2. Jesus saw income disparities firsthand, and he condemned them.
An hour-and-a-half walk from Nazareth was Sepphoris, a booming town of 30,000 people, then being rebuilt by King Herod. The town boasted an amphitheater that seated 3,000 people, a fortress, courts, a royal bank, and lavish houses decorated with frescoes and mosaics. It’s almost certain that a carpenter trying to earn a living would at least once or twice walk the four miles to the wealthy town under construction in order to seek work. While in Sepphoris, Jesus would have seen how the “other half” lives.

When we hear Jesus express anger over gross income disparities, particularly in the Parable of Lazarus and Dives in Luke’s Gospel (in which a rich man refuses to care for a poor one), we often think of his words as divinely inspired. And they were: Jesus was fully divine. But they also were informed by his human experience, and that experience included seeing great disparities of wealth in his own life.
3. Jesus had close friends.
We tend to think of Jesus as interacting with his apostles, disciples, and followers. But he also had friends. The Gospels describe, for example, Jesus’s relaxing at the house of his good friends Mary and Martha, who lived in Bethany, just outside of Jerusalem. The Gospel of John says, quite plainly, “Now Jesus loved Martha and her sister.” And when their brother Lazarus is found to be sick and dying (this is the man whom Jesus will raise from the dead), the news is relayed to Jesus with a telling phrase. The message from the sisters does not say, “Our brother Lazarus is ill,” or “Your friend Lazarus is ill,” or even “Lazarus of Bethany is ill.” Rather, in the Greek, Jesus is told that hon phileis is ill: “he whom you love.”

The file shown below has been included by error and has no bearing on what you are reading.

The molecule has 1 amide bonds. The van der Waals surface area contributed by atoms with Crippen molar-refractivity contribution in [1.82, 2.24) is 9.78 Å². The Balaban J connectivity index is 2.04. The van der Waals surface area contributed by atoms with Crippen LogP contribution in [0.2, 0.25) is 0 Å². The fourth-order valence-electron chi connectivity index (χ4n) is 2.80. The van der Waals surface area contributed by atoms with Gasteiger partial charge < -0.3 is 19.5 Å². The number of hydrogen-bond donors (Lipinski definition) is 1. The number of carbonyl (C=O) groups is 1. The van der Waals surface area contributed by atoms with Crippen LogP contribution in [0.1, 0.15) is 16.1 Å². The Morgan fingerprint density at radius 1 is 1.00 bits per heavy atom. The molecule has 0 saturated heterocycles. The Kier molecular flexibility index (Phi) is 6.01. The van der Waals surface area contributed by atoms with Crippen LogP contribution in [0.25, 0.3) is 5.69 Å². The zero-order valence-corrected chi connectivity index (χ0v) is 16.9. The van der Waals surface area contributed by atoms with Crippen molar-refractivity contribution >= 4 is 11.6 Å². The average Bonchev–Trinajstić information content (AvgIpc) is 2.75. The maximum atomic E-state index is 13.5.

It’s a window into the deep relationships and intimate friendships that Jesus enjoyed. He was not simply Messiah; he was a good friend.
4. Jesus instructed his disciples not to judge.
For some reason, this is often difficult for people to accept. Whenever I mention Jesus’s injunction not to judge — “Judge not, lest you be judged” — some people bristle. Something in us feels not only inclined to, but obliged to, judge. “Well, but that means anything goes, doesn’t it?” is a common response. “Of course we have to judge other people,” say others. No, Jesus says, we do not.

We are called to live moral lives, and invite others to lead moral lives, but we do so primarily through our own example and by gentle persuasion — not by judging and condemning them. Judgment is left, as Jesus reminds us, to God.
5. Jesus didn’t say anything about gays and lesbians.
In all his many utterances about many social situations and human conditions, Jesus never said one word about homosexual persons. Admittedly, St. Paul speaks about that topic, but many contemporary scholars believe that Paul was probably speaking not about homosexuality per se (the word itself is of relatively recent vintage) but about the evils of male prostitution.

In any event, Jesus himself spoke a great deal about helping the poor, forgiving one’s enemies, and even divorce (which he condemned), but nothing about, and certainly nothing against, gay and lesbian men and women.
6. Jesus always reached out to those on the margins.